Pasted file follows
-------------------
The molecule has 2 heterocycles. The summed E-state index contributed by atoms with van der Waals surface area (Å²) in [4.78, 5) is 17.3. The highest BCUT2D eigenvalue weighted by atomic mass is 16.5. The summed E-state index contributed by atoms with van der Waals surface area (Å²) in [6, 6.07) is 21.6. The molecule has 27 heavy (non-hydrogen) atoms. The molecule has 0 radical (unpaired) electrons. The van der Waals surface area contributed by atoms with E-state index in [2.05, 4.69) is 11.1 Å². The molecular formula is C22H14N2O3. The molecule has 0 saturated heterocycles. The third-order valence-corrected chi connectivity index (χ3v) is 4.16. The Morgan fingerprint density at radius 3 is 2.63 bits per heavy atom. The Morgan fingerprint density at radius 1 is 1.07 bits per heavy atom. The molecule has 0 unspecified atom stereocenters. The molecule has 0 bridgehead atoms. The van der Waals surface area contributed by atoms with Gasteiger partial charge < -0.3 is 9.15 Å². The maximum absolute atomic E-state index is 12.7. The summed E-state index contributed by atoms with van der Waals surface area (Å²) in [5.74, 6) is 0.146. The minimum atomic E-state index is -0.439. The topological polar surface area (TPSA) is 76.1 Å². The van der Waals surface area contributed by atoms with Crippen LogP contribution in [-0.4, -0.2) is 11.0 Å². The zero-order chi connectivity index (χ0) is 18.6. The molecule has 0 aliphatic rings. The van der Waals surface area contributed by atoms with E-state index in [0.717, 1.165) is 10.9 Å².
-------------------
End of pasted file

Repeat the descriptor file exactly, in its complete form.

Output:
The molecule has 2 heterocycles. The summed E-state index contributed by atoms with van der Waals surface area (Å²) in [4.78, 5) is 17.3. The highest BCUT2D eigenvalue weighted by atomic mass is 16.5. The summed E-state index contributed by atoms with van der Waals surface area (Å²) in [6, 6.07) is 21.6. The molecule has 27 heavy (non-hydrogen) atoms. The molecule has 0 radical (unpaired) electrons. The van der Waals surface area contributed by atoms with E-state index in [2.05, 4.69) is 11.1 Å². The molecular formula is C22H14N2O3. The molecule has 0 saturated heterocycles. The third-order valence-corrected chi connectivity index (χ3v) is 4.16. The Morgan fingerprint density at radius 3 is 2.63 bits per heavy atom. The Morgan fingerprint density at radius 1 is 1.07 bits per heavy atom. The molecule has 0 unspecified atom stereocenters. The molecule has 0 bridgehead atoms. The van der Waals surface area contributed by atoms with Gasteiger partial charge < -0.3 is 9.15 Å². The maximum absolute atomic E-state index is 12.7. The summed E-state index contributed by atoms with van der Waals surface area (Å²) in [5.74, 6) is 0.146. The minimum atomic E-state index is -0.439. The topological polar surface area (TPSA) is 76.1 Å². The van der Waals surface area contributed by atoms with Crippen LogP contribution in [-0.4, -0.2) is 11.0 Å². The zero-order chi connectivity index (χ0) is 18.6. The molecule has 0 aliphatic rings. The van der Waals surface area contributed by atoms with E-state index in [0.717, 1.165) is 10.9 Å².